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Author Topic: RADIUS server - single point of failure?  (Read 383 times)

Weaver

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RADIUS server - single point of failure?
« on: November 01, 2021, 12:34:36 AM »

Is this true? Do corporates suffer from this weakness or is there a fix for it?
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Reformed

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Re: RADIUS server - single point of failure?
« Reply #1 on: November 17, 2021, 02:05:07 PM »

Use a series of authentication methods.
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aesmith

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Re: RADIUS server - single point of failure?
« Reply #2 on: November 18, 2021, 08:50:00 AM »

Is this true? Do corporates suffer from this weakness or is there a fix for it?

Depends what it's used for but typically we would use two Radius servers. On network equipment we also have a local username/password, and the equipment is configured to only use local authentication if Radius (or TACACS) fails - that means no response from either server not a login failure. So the local account can only be used if both Radius servers are down, or if the equipment is unable to reach them over the network.
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Re: RADIUS server - single point of failure?
« Reply #3 on: November 18, 2021, 01:56:31 PM »

Just looking at a deployment here it uses OAuth via https://www.okta.com, TACACS+, https://en.wikipedia.org/wiki/TACACS, RADIUS and a last resort local login.

This allows Okta to use 2-factor authentication from anywhere to permit access, then the other methods for use from the internal network.

A frequent one is to use 2 RADIUS servers and alternate between them, with both reporting back to an accounting cluster. In case of failure of one everything fails over to the other.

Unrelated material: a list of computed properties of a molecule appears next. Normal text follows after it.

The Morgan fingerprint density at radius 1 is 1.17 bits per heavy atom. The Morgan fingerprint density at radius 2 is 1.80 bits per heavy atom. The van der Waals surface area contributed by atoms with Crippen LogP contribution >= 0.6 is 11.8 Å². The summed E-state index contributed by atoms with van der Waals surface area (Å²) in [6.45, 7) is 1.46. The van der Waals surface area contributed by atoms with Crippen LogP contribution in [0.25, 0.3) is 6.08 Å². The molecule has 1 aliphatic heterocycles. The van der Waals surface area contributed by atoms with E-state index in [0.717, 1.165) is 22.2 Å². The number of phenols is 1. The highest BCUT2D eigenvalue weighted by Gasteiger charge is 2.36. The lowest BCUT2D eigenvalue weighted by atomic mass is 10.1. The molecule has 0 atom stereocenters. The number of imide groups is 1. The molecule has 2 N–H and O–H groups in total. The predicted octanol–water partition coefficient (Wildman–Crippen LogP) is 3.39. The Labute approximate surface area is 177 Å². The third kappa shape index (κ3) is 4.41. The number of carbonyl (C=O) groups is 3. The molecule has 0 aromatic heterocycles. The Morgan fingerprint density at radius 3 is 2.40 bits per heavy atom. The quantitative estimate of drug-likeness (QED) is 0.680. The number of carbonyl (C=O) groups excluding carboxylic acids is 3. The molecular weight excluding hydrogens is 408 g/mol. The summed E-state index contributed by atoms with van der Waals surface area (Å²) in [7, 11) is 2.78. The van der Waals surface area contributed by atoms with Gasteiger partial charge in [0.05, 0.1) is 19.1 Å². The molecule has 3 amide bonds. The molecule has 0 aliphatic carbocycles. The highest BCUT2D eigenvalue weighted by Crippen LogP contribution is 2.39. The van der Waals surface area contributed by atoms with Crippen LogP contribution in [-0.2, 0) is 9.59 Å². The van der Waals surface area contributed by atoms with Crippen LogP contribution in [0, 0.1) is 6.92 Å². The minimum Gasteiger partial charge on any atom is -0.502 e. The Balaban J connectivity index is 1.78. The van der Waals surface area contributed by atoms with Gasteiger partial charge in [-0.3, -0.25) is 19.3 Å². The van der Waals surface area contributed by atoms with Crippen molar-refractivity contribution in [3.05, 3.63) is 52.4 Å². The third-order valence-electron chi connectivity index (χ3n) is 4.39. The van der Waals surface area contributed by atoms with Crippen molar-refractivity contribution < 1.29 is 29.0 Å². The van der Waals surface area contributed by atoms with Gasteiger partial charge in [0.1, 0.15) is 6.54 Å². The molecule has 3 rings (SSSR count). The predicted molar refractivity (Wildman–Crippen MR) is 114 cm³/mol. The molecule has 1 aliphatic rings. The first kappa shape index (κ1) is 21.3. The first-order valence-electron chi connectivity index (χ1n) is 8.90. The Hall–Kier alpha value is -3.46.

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snadge

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Re: RADIUS server - single point of failure?
« Reply #4 on: November 25, 2021, 12:51:34 AM »

Can I ask what it is your talking about with RADIUS servers, operations, and what they are about, please?

I'm Intrigued!

if you don't mind that is :)

cheers
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Weaver

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Re: RADIUS server - single point of failure?
« Reply #5 on: November 25, 2021, 01:08:45 AM »

RADIUS servers provide login lookups. Iím thinking about using one for WPA with individual user logins and separate passwords instead of the common domestic WPA/PSK ie pre-shared key where thereís only one WLAN login password. Itís so that I can change the password for one user to lock them out without changing it for everyone and finding that for example Janetís printer or TV stops working as the one and only password got changed. The WAPs themselves might be able to do RADIUS and possibly my FB2900 router may be able to as well, canít remember. Iím concerned though about (1) single point of failure, and (2) single point delaying the network boot process - some things might want to be up before the RADIUS server is.

Iím hoping someone can tell me about them as Iíve never used one before, and what is normally done about the single point of failure badness.
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snadge

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Re: RADIUS server - single point of failure?
« Reply #6 on: November 27, 2021, 02:00:56 PM »

RADIUS servers provide login lookups. Iím thinking about using one for WPA with individual user logins and separate passwords instead of the common domestic WPA/PSK ie pre-shared key where thereís only one WLAN login password. Itís so that I can change the password for one user to lock them out without changing it for everyone and finding that for example Janetís printer or TV stops working as the one and only password got changed. The WAPs themselves might be able to do RADIUS and possibly my FB2900 router may be able to as well, canít remember. Iím concerned though about (1) single point of failure, and (2) single point delaying the network boot process - some things might want to be up before the RADIUS server is.

Iím hoping someone can tell me about them as Iíve never used one before, and what is normally done about the single point of failure badness.

Ahh, that's interesting - so it's like a Wi-Fi management system for large Wi-Fi setups with multiple Access Points, is it?

sorry I can't help with your questions, someone else should be able too help I imagine with the knowledgable users on this forum.
« Last Edit: November 28, 2021, 06:02:46 PM by snadge »
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Weaver

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Re: RADIUS server - single point of failure?
« Reply #7 on: November 27, 2021, 11:07:11 PM »